A couple of weeks ago I wrote that I would lighten up on the Sarah Palin criticism unless she did something else that was “newsworthy”. Since then Mrs. Palin has done a few things that was news worthy such as:
Intimating that she was on a Bus Tour to promote her book…
Quitting a Thanksgiving event in Washington State before the conclusion so she wouldn’t have to deal with the crowds at the end of the event
And the latest discovery in her book where she attributes a quote to the wrong person, and in the process managed to slap millions of Native Americans squarely in the face.
But perhaps the most embarrassing gaffe so far is her mis-attributed quote to UCLA basketball legend John Wooden.
As the epigram to Chapter Three, “Drill, Baby, Drill,” Palin assigns the following remarks to the Hall of Fame hoops coach:
Our land is everything to us… I will tell you one of the things we remember on our land. We remember our grandfathers paid for it–with their lives.
Only the quote wasn’t by John Wooden. It was written by a Native American activist named John Wooden Legs in an essay entitled “Back on the War Ponies,” which appeared in a left-wing anthology, We Are the People: Voices from the Other Side of American History, edited by Nathaniel May, Clint Willis, and James W. Loewen.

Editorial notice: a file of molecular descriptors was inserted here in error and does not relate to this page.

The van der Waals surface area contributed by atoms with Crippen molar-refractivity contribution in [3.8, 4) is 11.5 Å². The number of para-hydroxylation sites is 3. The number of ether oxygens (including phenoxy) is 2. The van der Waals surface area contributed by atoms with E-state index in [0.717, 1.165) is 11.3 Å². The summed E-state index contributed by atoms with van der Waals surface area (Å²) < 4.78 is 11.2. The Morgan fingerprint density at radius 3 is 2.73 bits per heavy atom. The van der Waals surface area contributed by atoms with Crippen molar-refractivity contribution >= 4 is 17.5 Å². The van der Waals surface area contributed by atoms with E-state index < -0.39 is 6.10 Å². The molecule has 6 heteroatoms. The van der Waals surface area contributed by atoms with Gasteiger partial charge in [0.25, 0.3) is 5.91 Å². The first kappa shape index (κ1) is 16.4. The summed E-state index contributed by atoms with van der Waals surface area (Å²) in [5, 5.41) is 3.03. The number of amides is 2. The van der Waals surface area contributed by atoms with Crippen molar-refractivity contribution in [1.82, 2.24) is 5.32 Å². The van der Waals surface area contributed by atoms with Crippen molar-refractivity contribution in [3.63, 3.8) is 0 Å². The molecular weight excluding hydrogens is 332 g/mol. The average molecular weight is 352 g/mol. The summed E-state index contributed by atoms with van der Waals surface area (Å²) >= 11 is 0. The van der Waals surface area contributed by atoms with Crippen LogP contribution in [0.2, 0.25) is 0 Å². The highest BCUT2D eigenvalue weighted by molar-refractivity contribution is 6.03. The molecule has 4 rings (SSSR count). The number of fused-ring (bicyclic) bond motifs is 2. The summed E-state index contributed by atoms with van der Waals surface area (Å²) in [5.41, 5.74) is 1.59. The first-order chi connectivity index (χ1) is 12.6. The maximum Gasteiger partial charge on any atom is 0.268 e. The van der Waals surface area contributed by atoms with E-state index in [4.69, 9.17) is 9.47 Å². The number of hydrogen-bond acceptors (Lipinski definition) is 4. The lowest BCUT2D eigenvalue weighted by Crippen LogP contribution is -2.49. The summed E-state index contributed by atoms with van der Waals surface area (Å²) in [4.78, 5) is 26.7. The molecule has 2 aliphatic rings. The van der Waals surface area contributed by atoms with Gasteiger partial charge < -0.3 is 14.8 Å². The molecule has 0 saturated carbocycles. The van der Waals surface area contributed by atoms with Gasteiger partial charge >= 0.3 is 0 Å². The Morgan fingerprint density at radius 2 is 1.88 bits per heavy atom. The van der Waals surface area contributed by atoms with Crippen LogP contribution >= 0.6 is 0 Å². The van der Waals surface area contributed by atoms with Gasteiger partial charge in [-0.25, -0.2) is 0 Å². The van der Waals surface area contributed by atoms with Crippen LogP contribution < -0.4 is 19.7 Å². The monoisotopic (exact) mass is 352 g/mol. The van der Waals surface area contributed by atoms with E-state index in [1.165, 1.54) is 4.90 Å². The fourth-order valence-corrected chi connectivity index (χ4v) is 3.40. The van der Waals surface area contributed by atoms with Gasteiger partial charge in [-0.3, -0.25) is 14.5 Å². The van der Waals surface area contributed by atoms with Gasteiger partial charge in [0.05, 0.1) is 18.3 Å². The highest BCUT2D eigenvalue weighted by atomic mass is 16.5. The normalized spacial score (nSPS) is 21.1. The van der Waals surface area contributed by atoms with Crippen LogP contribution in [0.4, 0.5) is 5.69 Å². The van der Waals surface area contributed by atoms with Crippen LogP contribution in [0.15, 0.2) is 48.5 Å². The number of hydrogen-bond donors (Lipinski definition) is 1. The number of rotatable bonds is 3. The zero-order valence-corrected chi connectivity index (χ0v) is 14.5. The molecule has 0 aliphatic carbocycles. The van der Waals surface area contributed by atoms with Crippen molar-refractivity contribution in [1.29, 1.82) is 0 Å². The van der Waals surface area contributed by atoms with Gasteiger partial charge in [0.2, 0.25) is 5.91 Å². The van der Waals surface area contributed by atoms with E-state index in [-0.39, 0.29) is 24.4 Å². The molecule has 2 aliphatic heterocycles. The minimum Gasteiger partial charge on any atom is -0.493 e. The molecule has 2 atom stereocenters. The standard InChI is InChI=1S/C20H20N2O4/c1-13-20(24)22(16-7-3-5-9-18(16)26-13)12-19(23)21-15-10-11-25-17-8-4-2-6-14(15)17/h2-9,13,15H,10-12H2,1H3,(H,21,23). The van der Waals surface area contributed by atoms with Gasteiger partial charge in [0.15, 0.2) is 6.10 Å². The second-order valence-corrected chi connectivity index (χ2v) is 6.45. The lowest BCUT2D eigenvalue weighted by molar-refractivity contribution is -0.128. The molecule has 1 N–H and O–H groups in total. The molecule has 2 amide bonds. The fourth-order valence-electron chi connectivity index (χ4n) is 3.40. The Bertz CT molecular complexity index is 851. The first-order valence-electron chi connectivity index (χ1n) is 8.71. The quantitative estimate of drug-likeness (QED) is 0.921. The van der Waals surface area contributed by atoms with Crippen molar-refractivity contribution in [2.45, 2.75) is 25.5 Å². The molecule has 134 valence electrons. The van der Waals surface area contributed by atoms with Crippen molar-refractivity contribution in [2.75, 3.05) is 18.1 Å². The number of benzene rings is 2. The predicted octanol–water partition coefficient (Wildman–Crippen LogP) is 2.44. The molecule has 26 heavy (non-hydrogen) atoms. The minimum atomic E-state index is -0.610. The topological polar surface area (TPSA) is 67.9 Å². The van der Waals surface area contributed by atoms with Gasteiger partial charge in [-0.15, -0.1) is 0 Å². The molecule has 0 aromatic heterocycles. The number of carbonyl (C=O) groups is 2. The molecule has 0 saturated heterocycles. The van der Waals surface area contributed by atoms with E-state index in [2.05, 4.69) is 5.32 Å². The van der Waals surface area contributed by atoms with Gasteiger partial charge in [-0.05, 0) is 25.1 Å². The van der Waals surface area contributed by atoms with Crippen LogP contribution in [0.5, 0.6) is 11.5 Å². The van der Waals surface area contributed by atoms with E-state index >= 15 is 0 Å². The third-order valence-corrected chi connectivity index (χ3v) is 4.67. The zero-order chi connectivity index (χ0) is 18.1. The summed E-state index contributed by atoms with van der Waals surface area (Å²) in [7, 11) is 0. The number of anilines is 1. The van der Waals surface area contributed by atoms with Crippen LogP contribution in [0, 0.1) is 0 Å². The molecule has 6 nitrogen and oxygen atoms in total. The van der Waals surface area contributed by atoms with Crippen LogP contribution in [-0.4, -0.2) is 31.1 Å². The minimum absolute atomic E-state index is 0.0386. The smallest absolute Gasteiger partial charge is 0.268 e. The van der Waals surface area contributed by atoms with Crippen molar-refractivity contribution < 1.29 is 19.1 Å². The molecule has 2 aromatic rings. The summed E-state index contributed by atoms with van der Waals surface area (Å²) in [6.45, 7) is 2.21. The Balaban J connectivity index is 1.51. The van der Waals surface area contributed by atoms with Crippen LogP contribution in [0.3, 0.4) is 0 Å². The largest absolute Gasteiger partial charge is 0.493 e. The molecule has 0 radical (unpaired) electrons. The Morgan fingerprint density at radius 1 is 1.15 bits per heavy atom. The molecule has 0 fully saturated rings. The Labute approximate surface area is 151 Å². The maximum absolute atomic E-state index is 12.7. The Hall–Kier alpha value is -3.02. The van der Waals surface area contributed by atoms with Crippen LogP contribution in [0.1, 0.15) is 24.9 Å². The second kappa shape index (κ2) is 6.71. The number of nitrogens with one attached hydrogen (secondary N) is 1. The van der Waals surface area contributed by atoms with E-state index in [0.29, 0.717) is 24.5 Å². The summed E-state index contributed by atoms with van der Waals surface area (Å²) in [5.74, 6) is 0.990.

Here’s the full quote:
Our land is everything to us. It is the only place in the world where Cheyennes talk the Cheyenne language to each other. It is the only place where Cheyennes remember the same things together. I will tell you one of the things we remember on our land. We remember our grandfathers paid for it–with their life. My people and the Sioux defeated General Custer at the Little Big Horn.
Oops! That’s not quite the sentiment that Sister Sarah was trying to convey as she guzzled down sugar-free Red Bull and cranked up Toby Keith’s “How Do You Like Me Now?” while jumping on her patriotic high horse at the opening of the third chapter.
There’s also no small amount of irony in the quote, given Palin’s abysmal record on Alaska Native issues during her truncated term as governor.
I was a huge UCLA basketball fan as a kid. Whenever the Bruins came to the Bay Area, I did whatever I could do to snag a ticket. I loved to watch Wooden coach. But I never figured the Wizard of Westwood as an advocate for radical land distribution.
You’re really going to want to read the rest of the article. I promise, you won’t be disappointed.